Washington (CNN) - Just weeks after the killing of Osama bin Laden, Congress came closer than ever before to forcing the Obama administration to come up with a plan for a significant drawdown of U.S. troops from Afghanistan.
The vote, on an amendment to the annual defense authorization bill, failed 204 – 215, but that tally was surprisingly closer that even its supporters thought it would be. Twenty-six Republicans joined 178 Democrats to support the measure.
The amendment would have required the administration to give Congress a plan with an expedited timeframe to transfer U.S. military operations back to Afghan control, accompanied by negotiations for a political solution there. It also required an updated intelligence assessment into the strength of al Qaeda - which supporters of the proposal say may be much diminished now, in part by the death of Osama bin Laden.
Even as the president is traveling overseas for an economic summit in Europe, the two top Democrats in the House not only supported the measure, but went to the House floor to push the president towards action on Afghanistan.
"I think it's really important for us to know what this amendment does, that, I think, reflects the mood of the American people," said House Minority Leader Nancy Pelosi, D-California, adding that Americans were weary of the sacrifices the country is making in Afghanistan. "It's very reasonable. It has a goal in sight. It has a reasonable approach as to how we get there."
Minority Whip Steny Hoyer, D-Massachusetts, who up to now has staunchly supported the president's handling of the war and avoided pushing for any deadlines, said the killing of bin Laden is a "moment for reflection" in the decade-long struggle in Afghanistan.
"It is essential that we fight the smartest war possible against terrorists," Hoyer said. "But it is fair to ask how a massive troop presence in Afghanistan continues to help us accomplish that goal."
The chief Democratic sponsor, Rep Jim McGovern of Massachusetts, pushed for a similar amendment last year, which received 162 votes. But that version was more blunt, requiring a congressional vote on cutting off funding if the president veered from his drawdown plan.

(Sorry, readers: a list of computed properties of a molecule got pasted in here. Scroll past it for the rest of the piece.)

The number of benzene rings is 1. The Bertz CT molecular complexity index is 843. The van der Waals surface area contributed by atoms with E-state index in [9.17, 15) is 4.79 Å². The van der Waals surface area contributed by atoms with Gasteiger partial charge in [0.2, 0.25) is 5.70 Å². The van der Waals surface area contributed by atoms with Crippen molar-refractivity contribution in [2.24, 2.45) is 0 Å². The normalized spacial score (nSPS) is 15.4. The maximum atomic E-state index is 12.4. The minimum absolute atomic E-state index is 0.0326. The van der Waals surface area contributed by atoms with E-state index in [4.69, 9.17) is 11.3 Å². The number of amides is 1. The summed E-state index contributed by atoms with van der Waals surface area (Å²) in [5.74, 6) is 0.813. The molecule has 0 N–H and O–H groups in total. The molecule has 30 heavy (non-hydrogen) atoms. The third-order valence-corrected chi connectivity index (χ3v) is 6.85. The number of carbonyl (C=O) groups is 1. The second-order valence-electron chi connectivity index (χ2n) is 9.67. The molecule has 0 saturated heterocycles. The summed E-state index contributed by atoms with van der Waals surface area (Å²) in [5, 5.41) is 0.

McGovern said he and his Republican co-sponsor, Rep Walter Jones of North Carolina, were aiming to surpass that number, but were surprised when the vote topped 200.
The Massachusetts Democrat insisted the vote helps President Barack Obama build support for a major drawdown of U.S. troops as he approaches the July 2011 deadline that the administration set for starting to withdraw some number of forces.
"I believe the president would like to see this war come to an end, and I believe that this vote here today puts a little wind at his back to help move him move in the direction of making more than just a token drawdown in July," McGovern said after the vote.
Referring to the 26 Republicans supporting the amendment as a "huge" number, Jones noted that the best he was able to get on previous votes that pushed for a timeline or withdrawal from Afghanistan was seven or eight. "I think it's the American people, all the polling showing they are just frustrated and tired," Jones said.
Jones said Thursday's vote "energized" the effort to continue to push to end the protracted war in Afghanistan in other legislative vehicles, such as cutting funding on an upcoming Defense spending bill. But he said his other focus would be to find a national spokesperson, perhaps a retired military leader or celebrity, to help spearhead a public campaign to push the issue outside of Washington.
Another amendment sponsored by Republican Jason Chaffetz of Utah called on the president to withdraw U.S. troops from Afghanistan, leaving only a small counterterrorism force and requiring a timeline for that withdrawal within 60 days. It also failed, but by a bigger margin, 123-294. Chaffetz said privately more Republicans support his position that it's time to end the war in Afghanistan, but he said, "They are afraid of being perceived as soft on terror."
Chaffetz said that a new National Intelligence Estimate on Afghanistan that gave an update on the current threat that al Qaeda poses "would be very, very helpful" at getting more congressional support for his effort. He noted the last NIE is two years old and now that Osama Bin Laden is dead it's time to get a new report.